Maybe we need a ‘naughty spot’ to let wayward adults think about errors

Aug 21 2013 - 10:23pm


Now there's an interesting idea.

My daughter recently explained to me that she sends her daughter to a 'naughty spot' on those occasions when the youngster is misbehaving.

Her naughty spot is a patch of carpet not far from the kitchen, where her momma can keep a distant eye on her during the length of her incarceration.

The naughty spot isn't supposed to be used often; it's for those moments when talking and cajoling and threatening just don't cut it. It's kind of a last resort, and is supposed to hold enough dread that the mere mention of it will push a kid back into line.

Lately her 5-year-old is exploring all the possible limits of the naughty spot. Like responding to her mom's threats of going to the naughty spot with, "Well, GOOD! My favorite place is the naughty spot. I'll go sit there right now because that's where I LIKE TO BE!" Or, "I'm on the naughty spot. Now I'm off. Now I'm on. Now I'm off. Now I'm on..." Or, "Hey, look! Alex (her little brother) likes being on the naughty spot with me." Or, "Well, where's your naughty spot for when you're being mean to me?"

I learned my other daughter also has a naughty spot for her kids. She sets the stove timer, and the miscreant knows he or she is stuck there until they hear it go off. Apparently this naughty spot idea is today's alternative to causing kids irreparable emotional harm by spanking their little backsides.

It's also a way of letting moms send their errant children to a distant place, just not the distant planet where they sometimes would like to send them if they had the choice.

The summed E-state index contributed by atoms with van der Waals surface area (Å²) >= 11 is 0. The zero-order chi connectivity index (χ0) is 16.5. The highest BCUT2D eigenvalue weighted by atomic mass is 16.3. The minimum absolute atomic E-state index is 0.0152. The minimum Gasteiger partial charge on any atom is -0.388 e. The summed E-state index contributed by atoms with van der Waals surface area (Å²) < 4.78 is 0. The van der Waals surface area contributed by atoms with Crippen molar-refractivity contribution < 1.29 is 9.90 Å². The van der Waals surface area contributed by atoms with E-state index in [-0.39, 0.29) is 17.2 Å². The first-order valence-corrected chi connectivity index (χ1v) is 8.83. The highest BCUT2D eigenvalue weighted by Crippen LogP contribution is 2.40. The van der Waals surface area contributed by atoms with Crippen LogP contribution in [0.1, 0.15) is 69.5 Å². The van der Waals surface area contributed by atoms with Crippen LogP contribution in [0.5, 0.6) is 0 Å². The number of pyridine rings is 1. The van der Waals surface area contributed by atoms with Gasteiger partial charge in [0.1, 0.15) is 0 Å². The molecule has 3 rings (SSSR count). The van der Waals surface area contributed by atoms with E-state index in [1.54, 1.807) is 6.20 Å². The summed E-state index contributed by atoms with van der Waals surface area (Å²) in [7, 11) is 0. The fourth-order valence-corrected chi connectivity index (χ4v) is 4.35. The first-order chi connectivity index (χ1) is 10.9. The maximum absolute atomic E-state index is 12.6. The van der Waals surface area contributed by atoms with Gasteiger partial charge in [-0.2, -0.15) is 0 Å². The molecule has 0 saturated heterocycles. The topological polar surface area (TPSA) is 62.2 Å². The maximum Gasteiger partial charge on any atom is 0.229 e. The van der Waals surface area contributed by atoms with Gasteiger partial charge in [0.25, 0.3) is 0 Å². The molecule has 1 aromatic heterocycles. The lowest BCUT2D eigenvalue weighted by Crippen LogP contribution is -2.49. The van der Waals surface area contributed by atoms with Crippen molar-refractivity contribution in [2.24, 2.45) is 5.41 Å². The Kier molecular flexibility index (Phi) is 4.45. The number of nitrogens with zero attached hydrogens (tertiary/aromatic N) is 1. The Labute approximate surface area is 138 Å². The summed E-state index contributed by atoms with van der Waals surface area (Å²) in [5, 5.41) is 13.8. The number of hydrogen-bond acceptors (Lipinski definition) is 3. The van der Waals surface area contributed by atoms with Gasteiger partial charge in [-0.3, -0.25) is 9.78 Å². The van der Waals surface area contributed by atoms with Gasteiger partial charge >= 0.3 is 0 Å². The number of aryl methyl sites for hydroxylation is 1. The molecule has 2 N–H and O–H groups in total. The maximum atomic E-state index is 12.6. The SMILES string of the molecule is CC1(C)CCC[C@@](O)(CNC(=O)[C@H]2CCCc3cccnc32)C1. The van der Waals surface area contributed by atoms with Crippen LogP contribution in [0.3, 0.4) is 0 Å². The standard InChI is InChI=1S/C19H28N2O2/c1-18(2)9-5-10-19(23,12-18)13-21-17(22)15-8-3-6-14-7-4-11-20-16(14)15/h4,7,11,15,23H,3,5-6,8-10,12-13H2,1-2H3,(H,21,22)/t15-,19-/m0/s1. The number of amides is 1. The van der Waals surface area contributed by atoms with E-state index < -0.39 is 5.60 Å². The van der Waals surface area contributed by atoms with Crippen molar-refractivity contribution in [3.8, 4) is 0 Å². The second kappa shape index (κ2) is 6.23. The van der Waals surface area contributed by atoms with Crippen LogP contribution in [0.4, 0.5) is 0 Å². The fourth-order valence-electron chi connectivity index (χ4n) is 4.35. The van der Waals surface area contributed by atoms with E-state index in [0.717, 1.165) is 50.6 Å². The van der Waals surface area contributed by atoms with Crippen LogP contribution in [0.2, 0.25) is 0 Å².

A trip to the naughty spot requires much more of a wayward kid than just plunking his bottom down on the carpet and waiting out his sentenced time. He's supposed to think about the wrongful thing he did and decide how he's going to make it better and how he can convince his mom that he won't do it again.

Surprisingly, this usually works. For all the long hours that kids have stretching before them each day, the one thing they hate to do more than anything is sit in one place just thinking. Sometimes it takes a bit of persuasion, but that's remedied by an additional few minutes on the timer. The kids come off the naughty spot usually repentant, or at least willing to alter their behavior to avoid another session.

So here's an idea:

It doesn't take finely tuned observational skills to notice that little children forming their value structures of what's right and wrong behavior aren't the only ones who need a naughty spot.

A disturbing number of adults live in our world who likely might take their entire lives to form some semblance of a value structure -- if ever. Think select sports stars, entertainment celebrities, local and national politicians and even world leaders.

Not to oversimplify the issue, but what if folks who seem to think that crossing the line is simply a way of doing business were sent to a corner to think about what they've done, and were required to do some serious repenting before they could leave the area.

High-profile, misbehaving people might think twice about selfish choices, outrageous behavior, arrogant leadership or disturbing control if they knew a carpet spot in a remote corner was waiting where they had to think about the wrongful thing they've done, decide how they're going to make it better, and how they can convince the world they won't do it again.

They might just come off the naughty spot willing to alter their behavior to avoid another session.

The biggest challenge will be deciding who gets to keep track of the timer.

You can contact D. Louise Brown at

From Around the Web